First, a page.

Close modal

However, progression with lung metastases in patients without pulmonary metastases at study entry significantly shortened both progression-free survival (4.7 vs. 9.4 months, p = 0.0017) and median survival (7.6 vs. 15.0 months; p = 0.0060) (Fig. 3b). While none of the patients who progressed with lung metastases received post-progression tumor-directed therapy, TACE was performed in 2 patients with intrahepatic progressive disease without pulmonary metastases, and 16 patients who did not develop pulmonary metastases received at least one second-line systemic therapy (11 within a clinical study, 4 received chemotherapy, and 1 received cabozantinib).

The cause of death in patients with pulmonary metastases was reported in 11 out of 13 patients. All these patients died from progressive malignant disease, while in patients with no extrahepatic metastases, the cause of death was reported in 127 cases. Out of these, 95 died from progressive disease and 32 from other causes. In 5 out of 7 patients with bone metastases the cause of death was reported. One patient died from liver failure, the others by progressive disease. Treatment modality did not have an impact on survival of patients in this analysis (Fig. 4).

Fig. 4.

Influence of treatment modality on survival in patients who developed extrahepatic metastases during follow-up.

Fig. 4.

Influence of treatment modality on survival in patients who developed extrahepatic metastases during follow-up.

Close modal

This study demonstrates that in patients with liver-dominant advanced HCC, the presence of distant organ metastases, with the exception of metastases to the lung, does not have a significant impact on treatment outcome. Even the metachronous development of extrahepatic disease while on systemic treatment does not modulate overall survival. By contrast, lung metastases appear to convey a poor prognosis. The results of this study suggest that the pattern of tumor progression is a major factor impacting survival [13] in that the site of distant metastases requires special consideration. This is in line with observations from other studies reporting that in patients with HCC and extrahepatic disease, progression of the intrahepatic tumor is the cause of death in more than 80% of patients [17]. Liver failure is reported to be the cause of death in up to 89% of these patients [23]. We therefore confirm that patients with advanced HCC and progression under palliative treatment need to be treated with tailored approaches if second-line treatment modalities are evaluated.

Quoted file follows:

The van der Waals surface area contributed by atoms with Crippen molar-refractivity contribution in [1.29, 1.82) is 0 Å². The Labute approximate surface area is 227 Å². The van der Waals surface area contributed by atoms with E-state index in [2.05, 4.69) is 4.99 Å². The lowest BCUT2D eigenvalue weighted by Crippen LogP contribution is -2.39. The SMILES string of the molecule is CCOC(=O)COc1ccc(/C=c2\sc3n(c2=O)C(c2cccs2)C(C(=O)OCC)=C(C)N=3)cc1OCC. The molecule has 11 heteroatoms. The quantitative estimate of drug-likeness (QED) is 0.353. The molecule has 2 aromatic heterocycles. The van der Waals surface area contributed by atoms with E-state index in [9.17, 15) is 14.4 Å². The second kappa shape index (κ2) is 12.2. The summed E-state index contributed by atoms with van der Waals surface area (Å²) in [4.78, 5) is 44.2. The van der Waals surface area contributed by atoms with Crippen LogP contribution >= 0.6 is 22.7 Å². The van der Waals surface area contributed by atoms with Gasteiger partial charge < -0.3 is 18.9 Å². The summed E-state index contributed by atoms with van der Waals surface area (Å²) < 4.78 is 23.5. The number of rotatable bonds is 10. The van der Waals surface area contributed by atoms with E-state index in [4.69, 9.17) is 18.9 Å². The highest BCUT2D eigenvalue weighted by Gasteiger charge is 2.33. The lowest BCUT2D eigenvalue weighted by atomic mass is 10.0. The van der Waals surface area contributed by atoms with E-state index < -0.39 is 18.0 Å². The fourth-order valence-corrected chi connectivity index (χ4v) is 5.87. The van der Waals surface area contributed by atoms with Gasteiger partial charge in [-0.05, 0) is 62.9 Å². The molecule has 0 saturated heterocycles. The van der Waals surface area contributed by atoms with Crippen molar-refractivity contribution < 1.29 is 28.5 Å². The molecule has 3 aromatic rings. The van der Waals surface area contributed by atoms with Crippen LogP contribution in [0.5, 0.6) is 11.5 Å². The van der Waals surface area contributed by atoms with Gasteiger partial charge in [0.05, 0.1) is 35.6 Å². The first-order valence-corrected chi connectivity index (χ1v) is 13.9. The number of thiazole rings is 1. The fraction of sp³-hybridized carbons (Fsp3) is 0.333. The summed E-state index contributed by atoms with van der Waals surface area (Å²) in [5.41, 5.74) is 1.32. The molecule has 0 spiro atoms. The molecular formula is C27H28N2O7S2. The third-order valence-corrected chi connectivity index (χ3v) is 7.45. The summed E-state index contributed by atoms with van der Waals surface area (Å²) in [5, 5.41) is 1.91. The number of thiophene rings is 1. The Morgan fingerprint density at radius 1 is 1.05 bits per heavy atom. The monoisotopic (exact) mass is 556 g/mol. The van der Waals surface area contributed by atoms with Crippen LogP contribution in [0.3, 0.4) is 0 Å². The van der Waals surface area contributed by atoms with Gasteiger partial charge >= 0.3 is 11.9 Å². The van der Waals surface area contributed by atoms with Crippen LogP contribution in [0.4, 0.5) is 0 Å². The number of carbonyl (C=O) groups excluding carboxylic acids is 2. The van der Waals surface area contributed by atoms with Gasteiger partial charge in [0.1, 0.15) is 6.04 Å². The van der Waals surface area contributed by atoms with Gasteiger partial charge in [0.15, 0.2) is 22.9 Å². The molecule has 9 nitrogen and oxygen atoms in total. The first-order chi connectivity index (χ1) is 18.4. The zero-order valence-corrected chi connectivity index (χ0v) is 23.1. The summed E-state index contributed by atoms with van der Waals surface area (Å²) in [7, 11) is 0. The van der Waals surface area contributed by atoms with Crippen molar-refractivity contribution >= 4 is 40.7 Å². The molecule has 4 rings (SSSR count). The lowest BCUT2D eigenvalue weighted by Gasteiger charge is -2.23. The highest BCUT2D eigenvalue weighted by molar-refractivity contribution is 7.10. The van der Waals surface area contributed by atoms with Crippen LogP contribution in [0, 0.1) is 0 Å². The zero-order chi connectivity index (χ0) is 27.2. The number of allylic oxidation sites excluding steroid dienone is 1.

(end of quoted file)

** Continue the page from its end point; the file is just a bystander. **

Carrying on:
The implementation of screening and surveillance strategies recommended by guidelines for the early detection of HCC is still insufficient even for high-risk cohorts. Accordingly, the majority of patients with HCC are diagnosed in advanced tumor stages and are not suitable for curative treatment [1, 24, 25]. Intrahepatic tumor burden, macrovascular invasion, and extrahepatic metastases, as well as severe liver function impairment, are critical factors for poor outcome [25, 26]. The incidence rate of extrahepatic metastasis is about 2.5%/year and approximately 13% at 5 years [26]. Frequent sites of extrahepatic organ spread of HCC are lungs, bones, and adrenal glands [17, 26, 27], in agreement with data we present here. In the SORAMIC trial, 17 patients had extrahepatic distant metastases at study inclusion and were considered suitable to be randomized with the option to receive additional radioembolization combined with systemic therapy. In addition, almost 20% of patients presented with new extrahepatic disease during follow-up.

Although specific subgroups (age < 65, non-alcoholic etiology, and no cirrhosis) showed increased overall survival with SIRT plus sorafenib, in the main SORAMIC study cohort, addition of SIRT to sorafenib was not associated with improved overall survival; this was true both for the ITT and the PP subcohorts. Therefore, patients from both treatment arms were included in the present substudy, provided these treatment subgroups were balanced for parameters associated with survival differences (age, nonalcoholic etiology, and cirrhosis). In subgroup analyses focusing on patients with metastases, the treatment effect was also equal between both treatment arms (HR 0.70, 95% CI 0.42–1.18; p = 0.178) [8].

Extrahepatic metastases of HCC frequently lead to the decision to abstain from locoregional treatment of intrahepatic cancer [17, 28]. Whether local tumor control in the liver in the setting of advanced disease with extrahepatic spread improves the prognosis of patients has been controversial and needs to be readdressed in the context of recently approved novel systemic drugs that allow sequential therapies in the palliative setting.